First we stroll through the royal garden, which today looks more like an ornamental garden than a kitchen garden. Not only tourists, but also many groups of children took advantage of the beautiful weather for a trip to the garden.
A small bridge leads to Rosenborg Castle. Here you can visit a museum or simply enjoy the impressions around the castle.
Rosenborg Slot and Kongens Have
Entrance: Øster Voldgade 4a , Gothersgade, Sølvgade and Kronprinsessegade
Summer: 8.30 – 18 h
Winter: 8.30 – 16 h
Opening hours may vary on some public holidays, school holidays and other days.
Adults: 125,-DKK (Museum)
Visiting the garden is free of charge.
After a few minutes’ walk, you reach Copenhagen Castle. If you look at the city map, you will see that the fortress from 1667 still has the regular shape of a pentagon. I was curious to see whether this would also be perceived on site.
We reached the site and even from the outside we could see the old ramparts and bastions. Looking across the moat, we discovered the beautiful St. Albans Church.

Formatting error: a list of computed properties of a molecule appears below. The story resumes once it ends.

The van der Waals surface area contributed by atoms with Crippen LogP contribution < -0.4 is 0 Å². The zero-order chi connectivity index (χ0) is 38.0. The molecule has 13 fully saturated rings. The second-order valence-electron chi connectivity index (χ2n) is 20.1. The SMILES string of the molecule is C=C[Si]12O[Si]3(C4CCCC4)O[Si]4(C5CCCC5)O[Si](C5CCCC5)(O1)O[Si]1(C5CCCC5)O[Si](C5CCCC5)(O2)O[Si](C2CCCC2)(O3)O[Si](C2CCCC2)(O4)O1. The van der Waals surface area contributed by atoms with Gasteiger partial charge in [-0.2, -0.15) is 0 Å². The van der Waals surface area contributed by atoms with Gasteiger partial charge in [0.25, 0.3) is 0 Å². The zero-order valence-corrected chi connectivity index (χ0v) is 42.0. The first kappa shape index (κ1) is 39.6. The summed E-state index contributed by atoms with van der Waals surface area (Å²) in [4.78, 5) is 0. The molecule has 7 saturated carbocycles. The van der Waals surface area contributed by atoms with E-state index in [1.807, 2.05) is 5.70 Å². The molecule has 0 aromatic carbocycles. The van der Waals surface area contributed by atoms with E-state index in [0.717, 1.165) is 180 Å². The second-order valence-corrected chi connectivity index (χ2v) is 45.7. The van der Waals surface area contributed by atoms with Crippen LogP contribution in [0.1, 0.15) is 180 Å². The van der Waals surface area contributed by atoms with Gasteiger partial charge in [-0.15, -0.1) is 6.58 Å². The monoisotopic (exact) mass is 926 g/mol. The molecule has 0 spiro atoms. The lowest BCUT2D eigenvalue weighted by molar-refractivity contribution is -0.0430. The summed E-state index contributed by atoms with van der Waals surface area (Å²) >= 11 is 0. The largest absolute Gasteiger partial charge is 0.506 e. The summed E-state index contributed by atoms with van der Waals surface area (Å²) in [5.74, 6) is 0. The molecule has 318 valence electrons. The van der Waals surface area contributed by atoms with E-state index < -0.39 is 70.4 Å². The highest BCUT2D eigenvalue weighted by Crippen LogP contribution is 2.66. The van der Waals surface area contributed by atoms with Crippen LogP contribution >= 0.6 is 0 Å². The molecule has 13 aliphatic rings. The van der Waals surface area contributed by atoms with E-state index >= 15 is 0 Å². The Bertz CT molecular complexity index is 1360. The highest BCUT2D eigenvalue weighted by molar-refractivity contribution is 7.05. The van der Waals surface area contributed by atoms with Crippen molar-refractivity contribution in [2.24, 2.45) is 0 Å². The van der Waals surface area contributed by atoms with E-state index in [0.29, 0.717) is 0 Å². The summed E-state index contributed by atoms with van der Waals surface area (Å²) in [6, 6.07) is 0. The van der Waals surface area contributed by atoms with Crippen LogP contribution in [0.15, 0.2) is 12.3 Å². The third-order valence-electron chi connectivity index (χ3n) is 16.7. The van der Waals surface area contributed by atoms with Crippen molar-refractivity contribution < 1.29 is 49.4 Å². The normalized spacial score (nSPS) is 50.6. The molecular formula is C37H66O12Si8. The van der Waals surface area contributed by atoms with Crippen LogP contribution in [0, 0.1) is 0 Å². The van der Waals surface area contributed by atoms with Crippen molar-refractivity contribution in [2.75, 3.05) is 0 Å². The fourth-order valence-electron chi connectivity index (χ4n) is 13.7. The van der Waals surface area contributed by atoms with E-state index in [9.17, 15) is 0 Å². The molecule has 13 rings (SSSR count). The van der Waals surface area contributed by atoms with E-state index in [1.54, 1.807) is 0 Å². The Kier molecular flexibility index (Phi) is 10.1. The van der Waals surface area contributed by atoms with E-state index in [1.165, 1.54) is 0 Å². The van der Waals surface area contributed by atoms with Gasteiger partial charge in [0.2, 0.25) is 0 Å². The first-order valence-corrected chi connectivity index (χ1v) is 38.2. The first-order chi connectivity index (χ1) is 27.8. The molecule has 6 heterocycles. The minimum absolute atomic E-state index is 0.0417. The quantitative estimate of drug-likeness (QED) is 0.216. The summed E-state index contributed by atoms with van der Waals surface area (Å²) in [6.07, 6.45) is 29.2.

Then you enter the fort via a footbridge. You can cross the building via cobblestone paths. Passing rows of red houses and the commandant’s house, you finally reach a gate that should take you directly to the next place on our “Copenhagen on foot” tour.
Den lille Havfrue – Little Mermaid
The focal point of thousands of tourists every day is the bronze figure of the Little Mermaid. I was very curious to see the figure, which is located directly on the Langelinie promenade in Copenhagen.
As you would expect – it was packed! Tour buses stopped in the immediate vicinity, tourists jumped out of the buses, ran to the figure, took a photo and disappeared again. Some tried to take a picture of the mermaid and themselves, but you had to push cleverly to even get a chance.
The Danish poet Hans Christian Andersen wrote the fairy tale “The Little Mermaid” and a sculptor from Copenhagen created the seated sculpture based on this story in 1913. The figure is just 125 cm tall and is one of the smallest landmarks in the world.